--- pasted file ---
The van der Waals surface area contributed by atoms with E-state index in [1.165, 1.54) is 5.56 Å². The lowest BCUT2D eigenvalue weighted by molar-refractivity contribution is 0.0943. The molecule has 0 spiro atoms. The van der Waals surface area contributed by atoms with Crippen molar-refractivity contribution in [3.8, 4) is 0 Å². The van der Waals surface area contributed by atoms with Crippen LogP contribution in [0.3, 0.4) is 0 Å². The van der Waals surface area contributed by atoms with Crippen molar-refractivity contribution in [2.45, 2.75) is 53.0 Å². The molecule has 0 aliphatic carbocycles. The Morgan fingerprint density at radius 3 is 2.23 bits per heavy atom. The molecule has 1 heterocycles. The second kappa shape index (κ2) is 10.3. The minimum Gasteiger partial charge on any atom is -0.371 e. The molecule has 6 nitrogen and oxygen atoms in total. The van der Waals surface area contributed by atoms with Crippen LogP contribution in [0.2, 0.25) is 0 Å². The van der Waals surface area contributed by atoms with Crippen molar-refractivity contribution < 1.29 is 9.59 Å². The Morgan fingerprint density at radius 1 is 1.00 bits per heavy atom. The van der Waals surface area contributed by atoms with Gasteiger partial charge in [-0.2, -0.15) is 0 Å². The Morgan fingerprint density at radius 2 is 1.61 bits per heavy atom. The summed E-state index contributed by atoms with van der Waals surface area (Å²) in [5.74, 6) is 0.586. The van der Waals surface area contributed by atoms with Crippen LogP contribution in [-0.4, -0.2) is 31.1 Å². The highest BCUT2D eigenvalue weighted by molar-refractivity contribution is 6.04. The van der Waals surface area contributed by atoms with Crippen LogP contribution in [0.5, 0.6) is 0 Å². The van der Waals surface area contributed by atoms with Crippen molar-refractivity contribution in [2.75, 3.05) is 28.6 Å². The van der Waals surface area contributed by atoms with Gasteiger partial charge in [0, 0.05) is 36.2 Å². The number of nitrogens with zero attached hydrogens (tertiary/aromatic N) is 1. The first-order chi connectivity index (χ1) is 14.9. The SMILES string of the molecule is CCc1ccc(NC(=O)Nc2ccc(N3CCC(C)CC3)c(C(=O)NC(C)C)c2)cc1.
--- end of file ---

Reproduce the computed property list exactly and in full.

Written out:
The van der Waals surface area contributed by atoms with E-state index in [1.165, 1.54) is 5.56 Å². The lowest BCUT2D eigenvalue weighted by molar-refractivity contribution is 0.0943. The molecule has 0 spiro atoms. The van der Waals surface area contributed by atoms with Crippen molar-refractivity contribution in [3.8, 4) is 0 Å². The van der Waals surface area contributed by atoms with Crippen LogP contribution in [0.3, 0.4) is 0 Å². The van der Waals surface area contributed by atoms with Crippen molar-refractivity contribution in [2.45, 2.75) is 53.0 Å². The molecule has 0 aliphatic carbocycles. The Morgan fingerprint density at radius 3 is 2.23 bits per heavy atom. The molecule has 1 heterocycles. The second kappa shape index (κ2) is 10.3. The minimum Gasteiger partial charge on any atom is -0.371 e. The molecule has 6 nitrogen and oxygen atoms in total. The van der Waals surface area contributed by atoms with Crippen LogP contribution in [0.2, 0.25) is 0 Å². The van der Waals surface area contributed by atoms with Crippen molar-refractivity contribution < 1.29 is 9.59 Å². The Morgan fingerprint density at radius 1 is 1.00 bits per heavy atom. The van der Waals surface area contributed by atoms with Gasteiger partial charge in [-0.2, -0.15) is 0 Å². The Morgan fingerprint density at radius 2 is 1.61 bits per heavy atom. The summed E-state index contributed by atoms with van der Waals surface area (Å²) in [5.74, 6) is 0.586. The van der Waals surface area contributed by atoms with Crippen LogP contribution in [-0.4, -0.2) is 31.1 Å². The highest BCUT2D eigenvalue weighted by molar-refractivity contribution is 6.04. The van der Waals surface area contributed by atoms with Crippen LogP contribution in [0.5, 0.6) is 0 Å². The van der Waals surface area contributed by atoms with Crippen molar-refractivity contribution in [2.75, 3.05) is 28.6 Å². The van der Waals surface area contributed by atoms with Gasteiger partial charge in [0, 0.05) is 36.2 Å². The number of nitrogens with zero attached hydrogens (tertiary/aromatic N) is 1. The first-order chi connectivity index (χ1) is 14.9. The SMILES string of the molecule is CCc1ccc(NC(=O)Nc2ccc(N3CCC(C)CC3)c(C(=O)NC(C)C)c2)cc1.